Convergence Cont.

(Editor’s Note: The following article was submitted by Bishop Tom Shortell. He is not the author, but he received permission from Archbishop David Scott of the Communion of Evangelical Episcopal Churches to reprint it here. Our thanks to Archbishop Scott for his permission and to Bishop Shortell for submitting it.)

“Therefore, every teacher of the law who has been instructed about the kingdom of heaven is like the owner of a house who brings out of his storeroom new treasures as well as old.” – Matthew 13:52

This Scripture summarizes the insight and discovery which has led to a fresh stream of thought and renewal throughout the wider Body of Christ. Described as the Convergence Movement, or “Convergence of the Streams,” this emerging movement appears to many, both observers and participants, to be another contemporary evidence of God’s continuing activity in history to renew, replenish and unify His people in one heart and purpose in Christ. Arising out of a common desire and hunger to experience the fullness of Christian worship and spirituality, the Convergence Movement (also referred to in the remainder of this article as “CM”) seeks to blend or merge the essential elements in the Christian faith represented historically in three major streams of thought and practice: the Charismatic, Evangelical/Reformed and Liturgical/Sacramental. An increasing number of local congregations and leaders from many backgrounds are finding “treasures old and new” in the spiritual heritage of the church universal.

The following graph, developed by the leadership of Hosanna Church of the King located in the Kansas City metropolitan area, illustrates the essential elements and ingredients being drawn upon by the majority of those participating in the movement at this point:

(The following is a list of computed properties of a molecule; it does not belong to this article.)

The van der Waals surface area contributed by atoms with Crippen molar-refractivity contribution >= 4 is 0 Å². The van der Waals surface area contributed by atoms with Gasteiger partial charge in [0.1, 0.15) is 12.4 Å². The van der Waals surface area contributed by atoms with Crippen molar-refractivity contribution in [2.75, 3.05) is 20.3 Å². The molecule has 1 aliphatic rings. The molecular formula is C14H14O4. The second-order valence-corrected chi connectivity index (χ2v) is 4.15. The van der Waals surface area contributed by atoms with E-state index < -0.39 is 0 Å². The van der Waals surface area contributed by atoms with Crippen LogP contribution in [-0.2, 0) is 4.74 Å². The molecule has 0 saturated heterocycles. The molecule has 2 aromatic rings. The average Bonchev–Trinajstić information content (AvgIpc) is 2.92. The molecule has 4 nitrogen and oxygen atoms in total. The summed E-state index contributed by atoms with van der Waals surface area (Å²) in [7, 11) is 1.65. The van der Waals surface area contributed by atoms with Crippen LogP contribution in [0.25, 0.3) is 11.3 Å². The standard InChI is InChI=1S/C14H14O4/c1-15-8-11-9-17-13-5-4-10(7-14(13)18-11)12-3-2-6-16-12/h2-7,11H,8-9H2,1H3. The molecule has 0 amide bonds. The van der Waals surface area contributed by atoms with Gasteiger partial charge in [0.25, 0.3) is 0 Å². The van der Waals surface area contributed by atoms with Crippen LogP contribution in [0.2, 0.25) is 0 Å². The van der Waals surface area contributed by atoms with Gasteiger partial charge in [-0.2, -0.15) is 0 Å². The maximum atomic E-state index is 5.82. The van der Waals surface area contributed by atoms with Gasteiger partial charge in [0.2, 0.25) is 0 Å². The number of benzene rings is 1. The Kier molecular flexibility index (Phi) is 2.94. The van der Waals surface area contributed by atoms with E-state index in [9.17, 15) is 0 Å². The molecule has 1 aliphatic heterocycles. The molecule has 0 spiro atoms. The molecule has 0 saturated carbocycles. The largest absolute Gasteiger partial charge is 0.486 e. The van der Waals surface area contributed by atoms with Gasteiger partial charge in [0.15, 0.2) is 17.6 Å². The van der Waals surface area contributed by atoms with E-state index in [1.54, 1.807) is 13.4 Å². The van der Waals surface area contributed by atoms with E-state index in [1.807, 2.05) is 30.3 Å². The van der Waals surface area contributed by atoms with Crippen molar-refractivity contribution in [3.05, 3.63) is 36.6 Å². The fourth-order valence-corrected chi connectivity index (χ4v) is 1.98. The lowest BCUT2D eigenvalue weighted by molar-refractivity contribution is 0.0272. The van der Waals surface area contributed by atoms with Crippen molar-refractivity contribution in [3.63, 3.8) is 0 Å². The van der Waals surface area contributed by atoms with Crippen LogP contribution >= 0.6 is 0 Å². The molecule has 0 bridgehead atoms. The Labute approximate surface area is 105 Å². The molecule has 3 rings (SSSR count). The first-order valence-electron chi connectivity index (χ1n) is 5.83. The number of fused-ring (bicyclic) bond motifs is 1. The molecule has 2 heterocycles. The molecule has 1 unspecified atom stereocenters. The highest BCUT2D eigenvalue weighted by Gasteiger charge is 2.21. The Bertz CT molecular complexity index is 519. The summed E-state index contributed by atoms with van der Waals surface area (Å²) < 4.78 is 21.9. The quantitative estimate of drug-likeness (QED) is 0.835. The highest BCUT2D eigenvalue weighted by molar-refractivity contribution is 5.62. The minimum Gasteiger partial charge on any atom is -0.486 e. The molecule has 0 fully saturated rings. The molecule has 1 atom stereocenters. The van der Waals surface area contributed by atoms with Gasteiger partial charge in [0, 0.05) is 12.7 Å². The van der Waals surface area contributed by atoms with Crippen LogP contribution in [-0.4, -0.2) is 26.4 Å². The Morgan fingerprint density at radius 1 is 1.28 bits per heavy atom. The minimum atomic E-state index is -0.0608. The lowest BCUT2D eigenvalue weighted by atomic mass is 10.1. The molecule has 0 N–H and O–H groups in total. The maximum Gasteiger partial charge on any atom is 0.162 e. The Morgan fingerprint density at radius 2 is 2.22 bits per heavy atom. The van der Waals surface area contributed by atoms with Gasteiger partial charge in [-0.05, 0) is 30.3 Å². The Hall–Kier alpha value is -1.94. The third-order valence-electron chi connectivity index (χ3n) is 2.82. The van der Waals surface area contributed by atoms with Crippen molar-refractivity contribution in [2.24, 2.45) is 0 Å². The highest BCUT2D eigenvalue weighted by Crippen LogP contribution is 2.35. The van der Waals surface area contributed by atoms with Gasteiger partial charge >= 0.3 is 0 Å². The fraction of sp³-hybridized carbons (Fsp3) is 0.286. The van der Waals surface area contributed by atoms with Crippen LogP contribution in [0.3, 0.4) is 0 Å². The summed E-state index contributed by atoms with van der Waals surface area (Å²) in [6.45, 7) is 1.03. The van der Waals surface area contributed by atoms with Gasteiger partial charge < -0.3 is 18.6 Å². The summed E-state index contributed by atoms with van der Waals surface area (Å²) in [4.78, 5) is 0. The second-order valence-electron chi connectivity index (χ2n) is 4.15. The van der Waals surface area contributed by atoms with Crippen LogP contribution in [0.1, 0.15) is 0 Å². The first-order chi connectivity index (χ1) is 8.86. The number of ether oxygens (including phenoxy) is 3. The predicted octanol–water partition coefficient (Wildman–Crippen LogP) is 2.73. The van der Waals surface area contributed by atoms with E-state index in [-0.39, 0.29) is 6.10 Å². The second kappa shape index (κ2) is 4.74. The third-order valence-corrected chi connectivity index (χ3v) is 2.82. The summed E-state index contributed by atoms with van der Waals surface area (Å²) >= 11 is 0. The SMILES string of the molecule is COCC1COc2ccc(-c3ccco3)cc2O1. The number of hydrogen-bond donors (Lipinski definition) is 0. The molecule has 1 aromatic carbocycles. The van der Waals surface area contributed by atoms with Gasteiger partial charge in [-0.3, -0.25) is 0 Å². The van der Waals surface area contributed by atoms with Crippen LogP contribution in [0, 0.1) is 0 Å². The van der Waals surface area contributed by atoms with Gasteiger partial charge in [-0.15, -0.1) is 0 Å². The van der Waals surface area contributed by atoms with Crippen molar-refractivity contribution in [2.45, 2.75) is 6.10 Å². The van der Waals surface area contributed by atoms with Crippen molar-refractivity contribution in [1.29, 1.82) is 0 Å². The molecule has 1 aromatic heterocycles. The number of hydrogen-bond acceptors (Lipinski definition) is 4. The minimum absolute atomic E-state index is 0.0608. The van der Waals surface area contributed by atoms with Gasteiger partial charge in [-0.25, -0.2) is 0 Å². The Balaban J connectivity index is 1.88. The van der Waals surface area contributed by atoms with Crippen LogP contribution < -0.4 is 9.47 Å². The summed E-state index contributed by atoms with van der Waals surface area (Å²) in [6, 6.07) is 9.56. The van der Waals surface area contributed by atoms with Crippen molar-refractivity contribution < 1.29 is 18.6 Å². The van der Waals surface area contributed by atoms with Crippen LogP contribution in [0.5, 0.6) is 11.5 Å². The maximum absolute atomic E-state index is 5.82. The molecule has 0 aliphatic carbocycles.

The blending or converging of these traditions is seen by those involved as the work of God the Holy Spirit imparting a spiritual operation of grace best captured in the vision of Psalm 46:5,6: “ There is a river whose streams make glad the city of God, the Holy Place where the Most High dwells. “ Thus, the “city of God” is seen as the Church, the river as the action and flow of God’s Presence through His Church and the many “streams” as expressions of the one river’s life that have developed or broken off from the main river through history, all of which are necessary to enrich and make glad the city with the fullness of God’s life, power, purpose and Presence. These tributaries now seem to be making their way back toward the main stream. Anglican minister David Watson once remarked that, “This break with Rome (the Reformation), although probably inevitable due to the corruption of the time, unfortunately led to split after split within the Body of Christ, with the result that the mission of the Church is today seriously handicapped by the bewildering plethora of endless denominations … a torn and divided Christianity is, nevertheless, a scandal for which all Christians need deeply to repent” (David Watson, I Believe in the Church). This call to be one under-girds the desire of many in CM to see the streams of the Church come together. Wayne Boosahda and Randy Sly of Hosanna Church of the King, one of the key churches in the Kansas City area reflecting the impact of the movement, have expressed the conviction that, “out of the days of the Reformation, we see God’s heart now moving in a kind of ‘reverse reformation’ or restoration, of His One, Holy, Catholic and Apostolic Church” (catholic, here being used to refer to the wider universal Church of Jesus Christ).